Nanoscience and Microsystems ETDs


John Jones

Publication Date



Supported platinum catalysts are used in the automotive industry for the oxidation of CO, hydrocarbons, and NOx. Dispersed Pt provides active sites for these reactions to occur. During the use of these catalyst, high temperatures will cause Pt to become volatile and sinter, forming large particles which will lead to a loss of catalytic activity. The study of Pt sintering has been of high priority for the automotive industry along with mechanisms that will reduce the effect of sintering. Developing an understanding of how supports can hinder sintering of Pt will lead to the preparation of more robust catalysts. A promising support for Pt is CeO2. Altering the synthesis of CeO2 can allow for different nanoshapes to be formed which lead to different surface facets being exposed. The three types of nanoshaped CeO2 synthesized for the catalyst are polyhedra, rods, and cubes, which expose different surface facets. The polyhedra produced expose primarily the (111) and (100) facet while rods expose (111) and cubes expose the (100). These three CeO2 nanoshapes will be tested to discover if one surface facet is able to trap Pt in a dispersed form after aging at high temperature. Powder catalysts containing CeO2 were produced to simulate diesel oxidation catalysts. A first set of catalysts was prepared using an incipient wetness technique of La-Al2O3 with chloroplatinic acid producing Pt/La-Al2O3. This product was then mixed with each of the CeO2 nanoshapes and aged at 800 °C. The resulting products were analyzed to determine if the volatile Pt had sintered or had transferred from the La-Al2O3 support and become trapped on the CeO2 support. A second set of catalysts was prepared using an incipient wetness technique of each of the CeO2 nanoshapes with chloroplatinic acid, producing Pt/CeO2. These catalysts were then aged at 800 °C and analyzed to determine the effectiveness of the different exposed surface facets at keeping Pt in a dispersed phase. Dispersion of Pt after aging at high temperature was shown to have been greatly affected by the type of CeO2 support used. In both parts of this research, it was found that the CeO2 cubes, exposing primarily the (100) facet, were not able to keep Pt highly dispersed, allowing for the growth of large Pt particles. The catalysts containing either the CeO2 polyhedra or rods, which exposed the (111) facet, were shown to trap Pt in an atomically dispersed state. This allowed for high catalytic reactivity to be maintained even after aging at high temperature.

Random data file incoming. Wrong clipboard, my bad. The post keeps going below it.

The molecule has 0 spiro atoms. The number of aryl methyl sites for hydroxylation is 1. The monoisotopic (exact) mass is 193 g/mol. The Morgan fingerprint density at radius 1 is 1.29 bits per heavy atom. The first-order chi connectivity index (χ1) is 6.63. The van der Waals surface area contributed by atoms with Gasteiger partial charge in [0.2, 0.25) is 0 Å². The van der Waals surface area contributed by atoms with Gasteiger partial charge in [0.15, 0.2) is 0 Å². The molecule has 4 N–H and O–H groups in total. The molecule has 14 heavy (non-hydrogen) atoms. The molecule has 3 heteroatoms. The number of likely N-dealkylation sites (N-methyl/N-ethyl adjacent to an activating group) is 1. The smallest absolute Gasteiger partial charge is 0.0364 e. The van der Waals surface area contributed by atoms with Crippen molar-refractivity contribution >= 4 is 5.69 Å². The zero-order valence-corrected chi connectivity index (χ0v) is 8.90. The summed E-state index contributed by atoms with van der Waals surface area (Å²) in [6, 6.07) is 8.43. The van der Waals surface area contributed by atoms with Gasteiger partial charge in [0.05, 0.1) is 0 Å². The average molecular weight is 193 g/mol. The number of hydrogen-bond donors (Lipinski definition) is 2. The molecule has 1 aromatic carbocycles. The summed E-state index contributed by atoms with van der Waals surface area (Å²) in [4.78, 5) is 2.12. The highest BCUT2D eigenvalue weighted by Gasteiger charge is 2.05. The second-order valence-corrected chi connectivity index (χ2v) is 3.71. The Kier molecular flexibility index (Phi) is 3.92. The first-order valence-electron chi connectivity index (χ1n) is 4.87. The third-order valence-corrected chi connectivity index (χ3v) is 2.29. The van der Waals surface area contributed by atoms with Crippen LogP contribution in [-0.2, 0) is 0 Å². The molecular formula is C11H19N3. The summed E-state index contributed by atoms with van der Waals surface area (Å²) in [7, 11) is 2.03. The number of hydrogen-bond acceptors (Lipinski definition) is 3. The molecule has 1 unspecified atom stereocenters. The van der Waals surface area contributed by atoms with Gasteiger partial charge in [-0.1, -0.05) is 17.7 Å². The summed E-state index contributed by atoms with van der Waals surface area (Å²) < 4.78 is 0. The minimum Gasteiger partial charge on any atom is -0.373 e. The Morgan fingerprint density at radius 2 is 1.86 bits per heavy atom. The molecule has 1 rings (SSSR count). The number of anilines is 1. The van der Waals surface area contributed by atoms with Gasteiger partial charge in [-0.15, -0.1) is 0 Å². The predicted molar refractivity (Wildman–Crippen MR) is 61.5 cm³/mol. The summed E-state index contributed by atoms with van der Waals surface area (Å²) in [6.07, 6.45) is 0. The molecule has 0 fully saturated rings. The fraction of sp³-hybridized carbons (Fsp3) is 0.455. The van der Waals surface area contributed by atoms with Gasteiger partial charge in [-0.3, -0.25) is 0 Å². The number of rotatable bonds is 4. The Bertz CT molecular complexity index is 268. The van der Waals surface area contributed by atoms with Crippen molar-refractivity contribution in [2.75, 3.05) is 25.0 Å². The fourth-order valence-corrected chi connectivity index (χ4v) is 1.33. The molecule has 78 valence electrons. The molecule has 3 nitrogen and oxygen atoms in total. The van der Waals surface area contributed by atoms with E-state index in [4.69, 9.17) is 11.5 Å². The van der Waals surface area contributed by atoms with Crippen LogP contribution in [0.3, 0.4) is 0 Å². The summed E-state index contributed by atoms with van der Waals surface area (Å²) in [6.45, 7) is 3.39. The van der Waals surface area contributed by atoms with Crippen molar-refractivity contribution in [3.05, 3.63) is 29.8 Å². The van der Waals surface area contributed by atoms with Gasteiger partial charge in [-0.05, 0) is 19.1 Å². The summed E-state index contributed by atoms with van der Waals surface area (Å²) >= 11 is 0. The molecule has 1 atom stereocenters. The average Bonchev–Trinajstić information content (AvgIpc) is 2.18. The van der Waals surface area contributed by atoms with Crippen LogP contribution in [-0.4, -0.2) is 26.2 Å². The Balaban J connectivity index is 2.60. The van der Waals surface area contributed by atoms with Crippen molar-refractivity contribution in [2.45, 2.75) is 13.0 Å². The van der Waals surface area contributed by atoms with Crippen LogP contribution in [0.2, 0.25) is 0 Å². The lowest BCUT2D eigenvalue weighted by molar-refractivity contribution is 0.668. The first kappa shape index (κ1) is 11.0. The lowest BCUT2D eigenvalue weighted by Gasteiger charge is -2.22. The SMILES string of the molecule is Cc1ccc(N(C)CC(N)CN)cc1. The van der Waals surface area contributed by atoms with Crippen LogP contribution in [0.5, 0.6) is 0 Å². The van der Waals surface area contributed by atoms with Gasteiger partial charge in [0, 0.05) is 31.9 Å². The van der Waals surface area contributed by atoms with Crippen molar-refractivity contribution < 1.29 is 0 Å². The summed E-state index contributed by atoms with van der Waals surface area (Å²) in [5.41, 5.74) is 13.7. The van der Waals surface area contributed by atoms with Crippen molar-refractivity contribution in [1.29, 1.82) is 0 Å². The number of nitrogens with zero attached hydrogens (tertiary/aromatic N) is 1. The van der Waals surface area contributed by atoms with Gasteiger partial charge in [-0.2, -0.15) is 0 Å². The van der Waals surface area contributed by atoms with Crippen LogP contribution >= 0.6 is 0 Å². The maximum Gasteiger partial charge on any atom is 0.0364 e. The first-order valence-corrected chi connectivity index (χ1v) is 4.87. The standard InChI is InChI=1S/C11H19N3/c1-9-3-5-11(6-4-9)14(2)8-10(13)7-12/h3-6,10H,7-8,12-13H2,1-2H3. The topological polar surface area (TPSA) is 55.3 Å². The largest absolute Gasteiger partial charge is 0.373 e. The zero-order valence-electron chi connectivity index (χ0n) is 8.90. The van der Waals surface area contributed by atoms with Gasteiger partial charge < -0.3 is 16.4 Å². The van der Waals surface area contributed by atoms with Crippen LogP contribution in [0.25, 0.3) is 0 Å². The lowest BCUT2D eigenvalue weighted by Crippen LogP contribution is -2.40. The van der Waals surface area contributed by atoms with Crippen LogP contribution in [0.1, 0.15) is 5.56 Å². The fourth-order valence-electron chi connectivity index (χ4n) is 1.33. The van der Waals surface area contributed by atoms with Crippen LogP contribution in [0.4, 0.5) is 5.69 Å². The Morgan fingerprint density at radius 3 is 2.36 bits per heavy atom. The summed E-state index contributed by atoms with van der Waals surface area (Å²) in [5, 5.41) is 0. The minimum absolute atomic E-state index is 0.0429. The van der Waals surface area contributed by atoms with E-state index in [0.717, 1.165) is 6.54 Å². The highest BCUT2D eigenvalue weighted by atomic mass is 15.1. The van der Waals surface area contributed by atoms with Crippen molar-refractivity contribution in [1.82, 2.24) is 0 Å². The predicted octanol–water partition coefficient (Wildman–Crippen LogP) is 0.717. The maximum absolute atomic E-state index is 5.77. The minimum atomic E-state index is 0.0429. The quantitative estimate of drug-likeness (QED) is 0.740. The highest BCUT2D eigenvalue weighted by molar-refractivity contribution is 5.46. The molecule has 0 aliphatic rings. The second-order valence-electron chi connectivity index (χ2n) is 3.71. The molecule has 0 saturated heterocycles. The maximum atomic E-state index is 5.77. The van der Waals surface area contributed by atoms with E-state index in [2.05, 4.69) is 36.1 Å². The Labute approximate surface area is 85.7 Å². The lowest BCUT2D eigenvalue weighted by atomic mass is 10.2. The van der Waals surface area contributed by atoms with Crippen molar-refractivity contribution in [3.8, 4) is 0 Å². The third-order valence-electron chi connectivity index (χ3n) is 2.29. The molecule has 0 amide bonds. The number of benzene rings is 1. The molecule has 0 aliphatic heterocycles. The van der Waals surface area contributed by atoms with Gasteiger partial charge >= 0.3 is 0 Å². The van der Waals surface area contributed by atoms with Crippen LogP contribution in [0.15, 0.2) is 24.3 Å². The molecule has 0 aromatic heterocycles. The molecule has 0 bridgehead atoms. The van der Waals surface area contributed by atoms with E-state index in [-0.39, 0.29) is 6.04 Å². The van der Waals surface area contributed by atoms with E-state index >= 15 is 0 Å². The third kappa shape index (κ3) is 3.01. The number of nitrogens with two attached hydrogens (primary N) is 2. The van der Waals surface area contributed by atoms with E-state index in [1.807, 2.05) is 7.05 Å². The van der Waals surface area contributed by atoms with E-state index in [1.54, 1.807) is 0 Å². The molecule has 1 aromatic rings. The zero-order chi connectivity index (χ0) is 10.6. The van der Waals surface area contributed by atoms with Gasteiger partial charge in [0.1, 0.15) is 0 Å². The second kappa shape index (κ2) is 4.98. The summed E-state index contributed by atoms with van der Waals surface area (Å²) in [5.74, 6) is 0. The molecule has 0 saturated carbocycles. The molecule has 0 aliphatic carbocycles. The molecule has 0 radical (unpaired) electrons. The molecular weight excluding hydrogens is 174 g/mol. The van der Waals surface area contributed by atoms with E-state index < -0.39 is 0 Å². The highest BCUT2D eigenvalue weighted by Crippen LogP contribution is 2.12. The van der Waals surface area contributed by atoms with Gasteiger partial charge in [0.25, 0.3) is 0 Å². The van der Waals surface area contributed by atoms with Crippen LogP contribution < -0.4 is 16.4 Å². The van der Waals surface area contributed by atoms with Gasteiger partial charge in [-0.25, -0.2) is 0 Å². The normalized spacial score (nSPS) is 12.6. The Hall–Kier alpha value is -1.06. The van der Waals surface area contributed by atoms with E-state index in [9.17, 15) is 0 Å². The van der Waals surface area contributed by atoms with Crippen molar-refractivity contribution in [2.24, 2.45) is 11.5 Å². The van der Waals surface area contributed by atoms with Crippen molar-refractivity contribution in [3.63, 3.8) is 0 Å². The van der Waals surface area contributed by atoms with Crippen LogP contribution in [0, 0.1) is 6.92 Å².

Platinum, Ceria, Sintering, Trapping, CO oxidation, TEM, X-ray diffraction, CeO2

Document Type




Degree Name

Nanoscience and Microsystems

Level of Degree


Department Name

Nanoscience and Microsystems

First Advisor

Datye, Abhaya

First Committee Member (Chair)

Datye, Abhaya

Second Committee Member

Challa, Sivakumar

Third Committee Member

Fernando, Garzon